No other country in the industrialized world treats vocational education as shabbily as the U.S. It’s a huge mistake (“Perks for Plumbers: Hawaiian Vacations, Craft Beer and ‘a Lot of Zen,’ “The Wall Street Journal, May 24).
Consider the market for plumbers. Job openings reached a record 6.6 million in March. The annual median pay for plumbers was nearly $53,000 a year in 2017, but far higher wages are routine, with six figures not uncommon. Vocational education in high school and in community college, combined with apprenticeships, prepare young people for a gratifying career without the onerous student debt that four-year degrees create.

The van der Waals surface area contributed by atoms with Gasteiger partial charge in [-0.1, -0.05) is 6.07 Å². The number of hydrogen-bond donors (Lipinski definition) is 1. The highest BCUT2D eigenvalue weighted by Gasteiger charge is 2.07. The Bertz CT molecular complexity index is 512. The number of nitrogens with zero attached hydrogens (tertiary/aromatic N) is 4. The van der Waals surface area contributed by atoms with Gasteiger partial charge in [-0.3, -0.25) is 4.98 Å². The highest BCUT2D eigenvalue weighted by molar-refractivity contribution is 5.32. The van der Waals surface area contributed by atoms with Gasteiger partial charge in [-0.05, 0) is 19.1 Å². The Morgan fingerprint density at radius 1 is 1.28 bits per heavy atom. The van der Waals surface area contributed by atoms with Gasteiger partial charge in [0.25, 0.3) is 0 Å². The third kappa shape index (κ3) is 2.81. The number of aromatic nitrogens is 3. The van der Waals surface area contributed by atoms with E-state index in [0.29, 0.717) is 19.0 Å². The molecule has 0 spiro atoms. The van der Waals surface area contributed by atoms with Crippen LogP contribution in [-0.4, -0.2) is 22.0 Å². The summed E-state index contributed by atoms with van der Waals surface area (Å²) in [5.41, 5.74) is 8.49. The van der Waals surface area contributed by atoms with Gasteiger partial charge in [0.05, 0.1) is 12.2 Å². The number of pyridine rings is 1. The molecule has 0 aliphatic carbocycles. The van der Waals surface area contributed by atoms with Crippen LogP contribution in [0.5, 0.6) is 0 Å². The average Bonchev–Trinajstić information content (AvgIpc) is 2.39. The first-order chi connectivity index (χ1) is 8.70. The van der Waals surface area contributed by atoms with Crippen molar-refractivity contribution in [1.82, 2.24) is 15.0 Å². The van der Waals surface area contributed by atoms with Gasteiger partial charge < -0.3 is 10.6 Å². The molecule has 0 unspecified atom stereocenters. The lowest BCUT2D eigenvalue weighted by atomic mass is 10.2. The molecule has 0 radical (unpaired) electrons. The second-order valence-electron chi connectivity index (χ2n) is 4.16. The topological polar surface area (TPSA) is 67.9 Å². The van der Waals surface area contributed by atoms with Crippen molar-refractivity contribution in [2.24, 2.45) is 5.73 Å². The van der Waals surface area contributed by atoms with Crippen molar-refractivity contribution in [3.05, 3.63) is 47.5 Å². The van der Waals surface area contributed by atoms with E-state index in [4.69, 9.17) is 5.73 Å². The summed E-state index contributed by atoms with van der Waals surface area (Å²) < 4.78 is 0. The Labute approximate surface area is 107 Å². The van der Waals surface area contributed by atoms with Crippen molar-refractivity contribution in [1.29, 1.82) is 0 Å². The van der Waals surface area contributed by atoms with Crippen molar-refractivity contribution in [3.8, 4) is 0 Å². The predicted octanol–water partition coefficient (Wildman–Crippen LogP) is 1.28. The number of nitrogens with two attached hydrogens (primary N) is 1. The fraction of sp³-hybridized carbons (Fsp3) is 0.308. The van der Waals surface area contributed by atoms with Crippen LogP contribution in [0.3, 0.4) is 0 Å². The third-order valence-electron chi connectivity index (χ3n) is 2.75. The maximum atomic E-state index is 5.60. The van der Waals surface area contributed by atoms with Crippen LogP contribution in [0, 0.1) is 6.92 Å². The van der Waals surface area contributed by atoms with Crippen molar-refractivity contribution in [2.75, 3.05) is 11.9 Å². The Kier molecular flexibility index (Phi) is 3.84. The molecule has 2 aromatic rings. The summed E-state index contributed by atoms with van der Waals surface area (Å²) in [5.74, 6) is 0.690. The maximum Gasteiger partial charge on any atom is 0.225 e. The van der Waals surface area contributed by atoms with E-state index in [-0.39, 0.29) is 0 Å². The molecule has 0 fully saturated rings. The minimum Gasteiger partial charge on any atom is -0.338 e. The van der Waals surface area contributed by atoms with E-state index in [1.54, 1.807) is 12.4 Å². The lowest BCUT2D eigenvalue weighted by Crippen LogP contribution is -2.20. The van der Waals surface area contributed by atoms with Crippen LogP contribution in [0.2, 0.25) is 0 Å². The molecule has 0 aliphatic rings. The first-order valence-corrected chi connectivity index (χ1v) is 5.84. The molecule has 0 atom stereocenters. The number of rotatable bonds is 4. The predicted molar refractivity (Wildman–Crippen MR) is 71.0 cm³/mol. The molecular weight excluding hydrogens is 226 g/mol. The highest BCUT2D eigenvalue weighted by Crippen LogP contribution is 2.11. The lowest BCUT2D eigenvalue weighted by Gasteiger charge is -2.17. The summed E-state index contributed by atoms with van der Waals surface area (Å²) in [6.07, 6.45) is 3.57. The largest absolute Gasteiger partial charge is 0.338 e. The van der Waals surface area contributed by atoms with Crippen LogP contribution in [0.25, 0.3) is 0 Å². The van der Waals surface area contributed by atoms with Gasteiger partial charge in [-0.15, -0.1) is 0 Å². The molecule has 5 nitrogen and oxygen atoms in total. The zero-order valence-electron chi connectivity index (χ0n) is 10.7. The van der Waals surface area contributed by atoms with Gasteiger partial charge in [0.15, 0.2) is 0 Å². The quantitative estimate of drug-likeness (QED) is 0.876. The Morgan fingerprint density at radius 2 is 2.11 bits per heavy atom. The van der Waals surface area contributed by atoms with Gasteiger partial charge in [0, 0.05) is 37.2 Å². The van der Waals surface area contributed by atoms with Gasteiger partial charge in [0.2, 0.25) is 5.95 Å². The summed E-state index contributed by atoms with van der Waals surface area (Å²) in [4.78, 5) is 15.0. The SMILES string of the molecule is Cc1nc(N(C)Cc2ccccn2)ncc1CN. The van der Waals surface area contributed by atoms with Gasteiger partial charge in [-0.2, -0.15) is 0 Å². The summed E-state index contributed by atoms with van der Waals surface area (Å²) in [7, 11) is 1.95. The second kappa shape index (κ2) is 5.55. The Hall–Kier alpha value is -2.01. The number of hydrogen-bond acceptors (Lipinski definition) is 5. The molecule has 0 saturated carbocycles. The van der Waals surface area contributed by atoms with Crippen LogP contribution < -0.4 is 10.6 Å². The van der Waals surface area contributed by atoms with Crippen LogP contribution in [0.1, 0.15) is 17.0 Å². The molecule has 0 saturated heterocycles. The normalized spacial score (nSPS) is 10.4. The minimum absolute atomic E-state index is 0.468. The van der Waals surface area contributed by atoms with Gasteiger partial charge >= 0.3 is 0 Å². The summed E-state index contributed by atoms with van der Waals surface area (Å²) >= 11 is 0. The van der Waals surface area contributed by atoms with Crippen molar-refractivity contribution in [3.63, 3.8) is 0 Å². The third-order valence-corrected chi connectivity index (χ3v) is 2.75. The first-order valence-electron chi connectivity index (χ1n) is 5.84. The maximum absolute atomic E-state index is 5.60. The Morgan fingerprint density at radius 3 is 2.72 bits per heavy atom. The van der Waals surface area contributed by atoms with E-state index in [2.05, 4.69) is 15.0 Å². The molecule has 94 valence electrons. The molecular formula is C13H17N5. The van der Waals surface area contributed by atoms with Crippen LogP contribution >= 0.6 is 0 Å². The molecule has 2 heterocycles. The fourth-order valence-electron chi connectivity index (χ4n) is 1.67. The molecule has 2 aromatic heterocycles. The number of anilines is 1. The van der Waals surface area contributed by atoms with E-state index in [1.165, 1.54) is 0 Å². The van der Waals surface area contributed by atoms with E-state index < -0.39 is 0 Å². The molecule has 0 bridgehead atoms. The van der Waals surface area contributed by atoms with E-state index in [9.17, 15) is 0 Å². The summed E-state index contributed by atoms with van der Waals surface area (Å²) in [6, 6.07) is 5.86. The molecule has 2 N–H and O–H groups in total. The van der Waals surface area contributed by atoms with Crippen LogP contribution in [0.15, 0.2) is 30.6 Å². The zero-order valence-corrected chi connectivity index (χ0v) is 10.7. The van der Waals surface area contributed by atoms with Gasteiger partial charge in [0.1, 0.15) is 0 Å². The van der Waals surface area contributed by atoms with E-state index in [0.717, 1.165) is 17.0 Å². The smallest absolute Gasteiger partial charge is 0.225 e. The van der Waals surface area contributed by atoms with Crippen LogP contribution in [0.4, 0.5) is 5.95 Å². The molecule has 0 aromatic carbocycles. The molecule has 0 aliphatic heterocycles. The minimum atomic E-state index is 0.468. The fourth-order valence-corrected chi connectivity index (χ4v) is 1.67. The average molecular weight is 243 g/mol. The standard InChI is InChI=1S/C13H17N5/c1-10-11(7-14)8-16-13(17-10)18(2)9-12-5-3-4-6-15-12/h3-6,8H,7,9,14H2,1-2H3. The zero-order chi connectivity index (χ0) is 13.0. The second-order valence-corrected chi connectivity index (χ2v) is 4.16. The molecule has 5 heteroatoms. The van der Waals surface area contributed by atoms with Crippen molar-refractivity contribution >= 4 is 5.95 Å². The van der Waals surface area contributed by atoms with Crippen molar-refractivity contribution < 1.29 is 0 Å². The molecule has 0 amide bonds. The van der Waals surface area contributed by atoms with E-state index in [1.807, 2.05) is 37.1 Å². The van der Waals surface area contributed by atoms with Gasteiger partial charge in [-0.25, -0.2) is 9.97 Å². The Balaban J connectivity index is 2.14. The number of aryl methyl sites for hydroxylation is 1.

Yet the U.S. persists in the fiction that college is for everyone. It is a delusion. The appalling failure of so many students to complete their education for a bachelor’s degree should be a rude reminder, but it isn’t. As a result, we have a generation of young people whom we have shortchanged.
The usual argument about the premium attached to possession of a bachelor’s degree compared with a high school diploma does not take into account the kind of major studied. I seriously question whether a B.A. in gender studies, say, is as valuable in the market as a certificate in, say, plumbing. Let’s not forget that a degree almost always comes with student debt. Nevertheless, I doubt anything will change. We are obsessed with college for all.
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